Review: 'Frozen II' chillier than original, but leaves an imprint

Disney sequel wants you to leave singing 'Into the Unknown,' but it won't replace 'Let It Go' in your head

Adam Graham
Detroit News Film Critic

The smash success of 2013's "Frozen" came as a surprise to everyone. That includes Disney execs, who clearly hadn't mapped out a road for the story to continue.  

But that has never stopped a franchise from barreling ahead before, especially one that collected more than $1 billion the first time around. So here comes "Frozen II," less coherent and less fun than the original, but with just enough of a dusting of "Frozen's" magic to appease the superfans looking for another reason to sing "Let It Go" (or "Frozen II's" answer to "Let It Go," "Into the Unknown").  

Jonathan Groff,  Josh Gad, Kristen Bell and Idina Menzel voice characters in "Frozen II."

"Frozen II" reunites the voice cast of the original — Idina Menzel as Elsa, Kristen Bell as her sister Anna, Jonathan Groff as Anna's boyfriend Kristoff and Josh Gad as Olaf the magical snowman — and places them in a new adventure. (You can practically hear the boardroom pitch unfolding.) It seems that beyond the castle there's an enchanted forest (isn't that always the case?) where Elsa and Anna's ancestors once clashed with the indigenous people, the Northuldra tribe, and this forest is now everybody's top priority.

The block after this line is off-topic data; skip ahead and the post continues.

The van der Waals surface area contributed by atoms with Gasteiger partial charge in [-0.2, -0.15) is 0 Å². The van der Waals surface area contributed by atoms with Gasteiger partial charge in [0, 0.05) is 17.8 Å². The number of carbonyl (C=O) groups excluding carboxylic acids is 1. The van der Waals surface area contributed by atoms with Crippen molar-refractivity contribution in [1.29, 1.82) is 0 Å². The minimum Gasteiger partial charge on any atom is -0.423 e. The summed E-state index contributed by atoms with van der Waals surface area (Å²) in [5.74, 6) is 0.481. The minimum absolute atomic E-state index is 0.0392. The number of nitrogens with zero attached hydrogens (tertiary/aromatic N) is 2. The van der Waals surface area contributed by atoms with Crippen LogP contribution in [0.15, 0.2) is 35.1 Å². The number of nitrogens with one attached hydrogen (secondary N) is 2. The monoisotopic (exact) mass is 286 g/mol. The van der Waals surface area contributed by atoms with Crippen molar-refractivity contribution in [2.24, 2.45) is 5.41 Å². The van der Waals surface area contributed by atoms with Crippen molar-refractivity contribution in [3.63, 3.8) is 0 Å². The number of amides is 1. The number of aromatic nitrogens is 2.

At the same time, Elsa is hearing a siren call emanating from that very forest. As she follows it — yep, "Into the Unknown" — new secrets are revealed, new dangers are uncovered and new songs are belted through the treetops. 

Those songs, from the Oscar-winning duo Robert Lopez and Kristen Anderson-Lopez, are catchy enough; "Into the Unknown" is the standout, and Kristoff's "Lost in the Woods" is the goofiest, meant to send up 1980s soft rock cheese a la Air Supply. If they're lacking in true firepower, the same goes for "Frozen II": it never reaches the heights of its predecessor, but it's an adequate romp in the snow. 

'Frozen II'


Rated PG: for action/peril and some thematic elements

Running time: 104 minutes